Galleries: Post-war painter William Gallacher gets recognition he deserves at last




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Let me take you back in time. It is the 1960s in Glasgow. A group of men stand around a roaring fire surrounded by a huge oak fireplace designed by Charles Rennie Mackintosh at the end of the 19th century. We are inside Mackintosh’s Art Nouveau masterpiece, The Glasgow Art Club. The men (women are not allowed to be members of the club) are a tight-knit group. The air is thick with smoke and banter.

There is talk of artists and exhibitions and, intermittently, about art. Artists in this informal group include well-known painters such as John Cunningham, Dan Ferguson, Sandy Goudie and David Donaldson. Acclaimed sculptor, Benno Schotz, is here too. There’s a smattering of businessmen; fish merchant Livi Neill and racing driver turned car dealership owner Ninian Sanderson. At least two of the assembled men, Ferguson – a waspish and mischievous caricaturist on the side – and newspaper cartoonist, Emilio Coia, are drawing the scene in their head.

Slightly off-to-the-side, is William Gallacher. Like several of the group, he teaches at the nearby Glasgow School of Art (GSA). Known as Bill, he is in his forties and is carefully cleaning his pipe. Head bent, eyes narrowed, each twist of the knife carefully scraping around the bowl. As he does so, he throws out the odd comment in response to the conversation. Carefully measured, pawky or earthy, depending on the discussion. Although he feigns ignorance, Bill’s points are shrewdly-made and bear a trace of innocence in order to puncture any pretentiousness.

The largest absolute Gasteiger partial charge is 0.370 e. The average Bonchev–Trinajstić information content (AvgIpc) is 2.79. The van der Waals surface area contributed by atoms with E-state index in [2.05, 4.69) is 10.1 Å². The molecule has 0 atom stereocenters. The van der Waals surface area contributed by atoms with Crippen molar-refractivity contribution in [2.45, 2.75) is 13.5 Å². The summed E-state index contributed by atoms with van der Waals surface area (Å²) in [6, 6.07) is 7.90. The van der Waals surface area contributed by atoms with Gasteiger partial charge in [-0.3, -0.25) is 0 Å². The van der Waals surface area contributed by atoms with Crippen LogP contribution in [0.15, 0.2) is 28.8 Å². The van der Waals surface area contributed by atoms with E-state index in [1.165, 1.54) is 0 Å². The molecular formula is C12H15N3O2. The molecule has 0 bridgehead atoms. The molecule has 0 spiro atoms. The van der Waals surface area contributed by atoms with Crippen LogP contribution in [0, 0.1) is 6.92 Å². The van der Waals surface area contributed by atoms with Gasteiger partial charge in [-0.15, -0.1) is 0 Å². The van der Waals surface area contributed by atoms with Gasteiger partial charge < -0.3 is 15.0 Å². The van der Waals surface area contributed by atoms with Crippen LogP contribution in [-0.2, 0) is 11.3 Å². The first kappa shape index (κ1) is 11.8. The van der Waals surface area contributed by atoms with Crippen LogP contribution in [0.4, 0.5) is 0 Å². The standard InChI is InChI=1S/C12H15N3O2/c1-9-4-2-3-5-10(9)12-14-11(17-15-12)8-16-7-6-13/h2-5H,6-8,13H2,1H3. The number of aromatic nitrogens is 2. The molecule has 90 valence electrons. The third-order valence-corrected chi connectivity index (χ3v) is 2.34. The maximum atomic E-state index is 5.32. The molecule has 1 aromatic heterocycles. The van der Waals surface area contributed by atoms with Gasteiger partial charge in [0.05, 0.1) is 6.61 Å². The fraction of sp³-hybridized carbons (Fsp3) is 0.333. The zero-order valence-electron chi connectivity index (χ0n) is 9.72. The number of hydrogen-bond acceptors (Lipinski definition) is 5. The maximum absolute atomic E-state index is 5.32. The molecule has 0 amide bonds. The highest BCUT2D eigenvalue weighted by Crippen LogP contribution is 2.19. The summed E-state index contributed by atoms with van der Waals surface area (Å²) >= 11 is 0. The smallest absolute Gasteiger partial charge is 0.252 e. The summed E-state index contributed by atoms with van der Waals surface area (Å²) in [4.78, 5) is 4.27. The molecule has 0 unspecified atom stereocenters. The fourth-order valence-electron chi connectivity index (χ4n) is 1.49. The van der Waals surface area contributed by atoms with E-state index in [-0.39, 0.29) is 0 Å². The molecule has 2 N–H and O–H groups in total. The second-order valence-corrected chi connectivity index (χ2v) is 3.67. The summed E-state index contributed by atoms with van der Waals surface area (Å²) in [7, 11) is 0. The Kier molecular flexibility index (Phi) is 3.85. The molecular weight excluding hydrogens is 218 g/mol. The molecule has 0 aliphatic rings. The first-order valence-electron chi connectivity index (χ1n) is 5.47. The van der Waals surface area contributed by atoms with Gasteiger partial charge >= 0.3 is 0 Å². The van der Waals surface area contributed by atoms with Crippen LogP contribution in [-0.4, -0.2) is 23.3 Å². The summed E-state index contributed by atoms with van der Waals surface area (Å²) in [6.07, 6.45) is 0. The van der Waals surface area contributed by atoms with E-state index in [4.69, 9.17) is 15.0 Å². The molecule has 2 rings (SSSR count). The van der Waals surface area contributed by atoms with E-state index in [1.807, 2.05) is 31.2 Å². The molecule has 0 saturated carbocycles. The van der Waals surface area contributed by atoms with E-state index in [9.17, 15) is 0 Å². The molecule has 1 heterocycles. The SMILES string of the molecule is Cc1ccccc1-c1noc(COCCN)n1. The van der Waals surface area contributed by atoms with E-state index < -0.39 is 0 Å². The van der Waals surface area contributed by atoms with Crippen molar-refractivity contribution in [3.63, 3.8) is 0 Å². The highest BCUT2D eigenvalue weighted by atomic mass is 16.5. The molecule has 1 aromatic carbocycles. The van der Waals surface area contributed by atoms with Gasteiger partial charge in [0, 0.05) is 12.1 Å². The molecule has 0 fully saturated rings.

Bill is respected as an artist and as a man. His peers admire his work and there is stunning one self-portrait of him as a slightly younger man, tieless and with sleeves rolled up, which they all pass on the way to the bar, nodding as they go.

Named after his uncle, Willie Gallacher, a “Red Clydesider” and Scotland’s last Communist MP, like many of his generation, Bill has been marked by war-time experiences. In Bill’s case, his studies as the GSA had been interrupted by five years in the Royal Navy Patrol Service from 1941 to 1946 as a Seaman Gunner. It was intense and dangerous work. Many men died and 250 ships were lost on duty. Like many men whose young lives are dominated by war and trauma, Bill rarely spoke about this tumultuous period to his family, his artist wife Nita Begg – whom he met at GSA in 1937 – and their children, Michael, Jane and James.

After resuming his studies at GSA and marrying Nita, he simply got on with life as a sought-after portrait painter. Commissions included a portrait of renowned Scottish rugby player, Gordon Waddell, the children of well-known Glasgow architect, Jack Coia and the family of the rally-driving Sanderson. He also designed murals – his 1948 mural, Salome, was viewed by generations of students in the GSA student refectory.

Gallacher, who had angina and had suffered previous heart attacks, collapsed and died suddenly in October 1978 at the age of 57, while climbing the stairs of his Sauchiehall Street studio. It was a Saturday night in October and he had spent the day at a lunchtime opening of an exhibition at the Art Club, before spending the afternoon at The Amphora pub in Sauchiehall Street watching a jazz band with friends.